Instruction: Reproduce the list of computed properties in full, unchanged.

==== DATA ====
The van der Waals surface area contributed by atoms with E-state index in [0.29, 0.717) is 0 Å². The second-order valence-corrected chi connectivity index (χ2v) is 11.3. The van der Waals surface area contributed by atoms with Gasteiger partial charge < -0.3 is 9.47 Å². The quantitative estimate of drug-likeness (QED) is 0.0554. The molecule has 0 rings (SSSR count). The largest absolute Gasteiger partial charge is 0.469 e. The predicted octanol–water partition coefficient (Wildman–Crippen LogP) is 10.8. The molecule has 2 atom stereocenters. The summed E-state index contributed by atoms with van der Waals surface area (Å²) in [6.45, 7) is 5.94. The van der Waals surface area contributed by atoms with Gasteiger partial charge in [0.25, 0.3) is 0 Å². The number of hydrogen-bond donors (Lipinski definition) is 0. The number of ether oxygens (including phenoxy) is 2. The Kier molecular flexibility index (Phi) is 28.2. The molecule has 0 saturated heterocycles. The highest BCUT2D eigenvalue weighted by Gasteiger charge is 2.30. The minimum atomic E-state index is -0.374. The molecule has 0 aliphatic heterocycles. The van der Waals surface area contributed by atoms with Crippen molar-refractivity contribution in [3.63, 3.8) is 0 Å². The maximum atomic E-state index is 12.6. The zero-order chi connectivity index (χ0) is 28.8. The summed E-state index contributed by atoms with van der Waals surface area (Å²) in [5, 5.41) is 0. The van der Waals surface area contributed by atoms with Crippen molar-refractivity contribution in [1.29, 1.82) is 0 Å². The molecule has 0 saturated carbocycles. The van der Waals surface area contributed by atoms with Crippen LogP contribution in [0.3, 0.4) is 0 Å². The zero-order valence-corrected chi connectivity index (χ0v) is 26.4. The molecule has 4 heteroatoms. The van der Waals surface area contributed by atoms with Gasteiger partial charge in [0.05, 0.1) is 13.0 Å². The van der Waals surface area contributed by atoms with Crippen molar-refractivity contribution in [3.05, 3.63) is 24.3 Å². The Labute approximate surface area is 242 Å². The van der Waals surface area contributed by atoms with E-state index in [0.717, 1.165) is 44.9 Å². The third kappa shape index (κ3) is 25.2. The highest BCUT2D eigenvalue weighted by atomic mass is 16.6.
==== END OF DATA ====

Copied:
The van der Waals surface area contributed by atoms with E-state index in [0.29, 0.717) is 0 Å². The second-order valence-corrected chi connectivity index (χ2v) is 11.3. The van der Waals surface area contributed by atoms with Gasteiger partial charge < -0.3 is 9.47 Å². The quantitative estimate of drug-likeness (QED) is 0.0554. The molecule has 0 rings (SSSR count). The largest absolute Gasteiger partial charge is 0.469 e. The predicted octanol–water partition coefficient (Wildman–Crippen LogP) is 10.8. The molecule has 2 atom stereocenters. The summed E-state index contributed by atoms with van der Waals surface area (Å²) in [6.45, 7) is 5.94. The van der Waals surface area contributed by atoms with Gasteiger partial charge in [0.25, 0.3) is 0 Å². The number of hydrogen-bond donors (Lipinski definition) is 0. The number of ether oxygens (including phenoxy) is 2. The Kier molecular flexibility index (Phi) is 28.2. The molecule has 0 saturated heterocycles. The highest BCUT2D eigenvalue weighted by Gasteiger charge is 2.30. The minimum atomic E-state index is -0.374. The molecule has 0 aliphatic heterocycles. The van der Waals surface area contributed by atoms with Crippen molar-refractivity contribution in [3.63, 3.8) is 0 Å². The maximum atomic E-state index is 12.6. The zero-order chi connectivity index (χ0) is 28.8. The summed E-state index contributed by atoms with van der Waals surface area (Å²) in [5, 5.41) is 0. The van der Waals surface area contributed by atoms with Crippen molar-refractivity contribution in [1.29, 1.82) is 0 Å². The molecule has 0 saturated carbocycles. The van der Waals surface area contributed by atoms with Crippen LogP contribution in [0.3, 0.4) is 0 Å². The zero-order valence-corrected chi connectivity index (χ0v) is 26.4. The molecule has 4 heteroatoms. The van der Waals surface area contributed by atoms with Gasteiger partial charge in [0.05, 0.1) is 13.0 Å². The van der Waals surface area contributed by atoms with Crippen molar-refractivity contribution in [3.05, 3.63) is 24.3 Å². The Labute approximate surface area is 242 Å². The van der Waals surface area contributed by atoms with E-state index in [0.717, 1.165) is 44.9 Å². The third kappa shape index (κ3) is 25.2. The highest BCUT2D eigenvalue weighted by atomic mass is 16.6.